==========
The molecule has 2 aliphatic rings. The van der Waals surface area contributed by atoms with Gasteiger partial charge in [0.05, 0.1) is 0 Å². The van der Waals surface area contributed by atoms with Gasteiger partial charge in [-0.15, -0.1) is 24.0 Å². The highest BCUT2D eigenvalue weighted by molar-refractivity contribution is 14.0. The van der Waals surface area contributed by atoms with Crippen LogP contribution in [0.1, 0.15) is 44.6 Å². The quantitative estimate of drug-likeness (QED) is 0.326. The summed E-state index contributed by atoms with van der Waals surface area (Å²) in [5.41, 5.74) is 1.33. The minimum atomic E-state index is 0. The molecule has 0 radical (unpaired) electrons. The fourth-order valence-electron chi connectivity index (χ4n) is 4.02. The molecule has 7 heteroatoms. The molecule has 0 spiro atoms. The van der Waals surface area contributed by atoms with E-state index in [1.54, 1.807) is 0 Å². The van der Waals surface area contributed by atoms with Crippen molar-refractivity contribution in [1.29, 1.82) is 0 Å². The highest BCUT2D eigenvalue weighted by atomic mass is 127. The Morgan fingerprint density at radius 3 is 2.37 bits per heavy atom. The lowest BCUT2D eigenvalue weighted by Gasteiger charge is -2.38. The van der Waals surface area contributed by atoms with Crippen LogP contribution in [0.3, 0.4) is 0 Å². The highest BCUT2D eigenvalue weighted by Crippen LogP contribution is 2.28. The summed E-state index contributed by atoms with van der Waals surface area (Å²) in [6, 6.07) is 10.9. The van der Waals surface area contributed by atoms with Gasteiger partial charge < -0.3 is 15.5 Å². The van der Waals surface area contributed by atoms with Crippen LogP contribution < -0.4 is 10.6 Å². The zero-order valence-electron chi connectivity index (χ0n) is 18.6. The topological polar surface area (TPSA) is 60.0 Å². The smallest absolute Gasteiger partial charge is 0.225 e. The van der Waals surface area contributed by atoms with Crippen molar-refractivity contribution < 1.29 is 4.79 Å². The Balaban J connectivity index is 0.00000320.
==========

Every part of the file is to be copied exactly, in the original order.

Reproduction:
The molecule has 2 aliphatic rings. The van der Waals surface area contributed by atoms with Gasteiger partial charge in [0.05, 0.1) is 0 Å². The van der Waals surface area contributed by atoms with Gasteiger partial charge in [-0.15, -0.1) is 24.0 Å². The highest BCUT2D eigenvalue weighted by molar-refractivity contribution is 14.0. The van der Waals surface area contributed by atoms with Crippen LogP contribution in [0.1, 0.15) is 44.6 Å². The quantitative estimate of drug-likeness (QED) is 0.326. The summed E-state index contributed by atoms with van der Waals surface area (Å²) in [5.41, 5.74) is 1.33. The minimum atomic E-state index is 0. The molecule has 0 radical (unpaired) electrons. The fourth-order valence-electron chi connectivity index (χ4n) is 4.02. The molecule has 7 heteroatoms. The molecule has 0 spiro atoms. The van der Waals surface area contributed by atoms with E-state index in [1.54, 1.807) is 0 Å². The van der Waals surface area contributed by atoms with Crippen molar-refractivity contribution in [1.29, 1.82) is 0 Å². The highest BCUT2D eigenvalue weighted by atomic mass is 127. The Morgan fingerprint density at radius 3 is 2.37 bits per heavy atom. The lowest BCUT2D eigenvalue weighted by Gasteiger charge is -2.38. The van der Waals surface area contributed by atoms with Crippen LogP contribution in [0.3, 0.4) is 0 Å². The highest BCUT2D eigenvalue weighted by Crippen LogP contribution is 2.28. The summed E-state index contributed by atoms with van der Waals surface area (Å²) in [6, 6.07) is 10.9. The van der Waals surface area contributed by atoms with Gasteiger partial charge < -0.3 is 15.5 Å². The van der Waals surface area contributed by atoms with Crippen LogP contribution < -0.4 is 10.6 Å². The zero-order valence-electron chi connectivity index (χ0n) is 18.6. The topological polar surface area (TPSA) is 60.0 Å². The smallest absolute Gasteiger partial charge is 0.225 e. The van der Waals surface area contributed by atoms with Crippen molar-refractivity contribution < 1.29 is 4.79 Å². The Balaban J connectivity index is 0.00000320.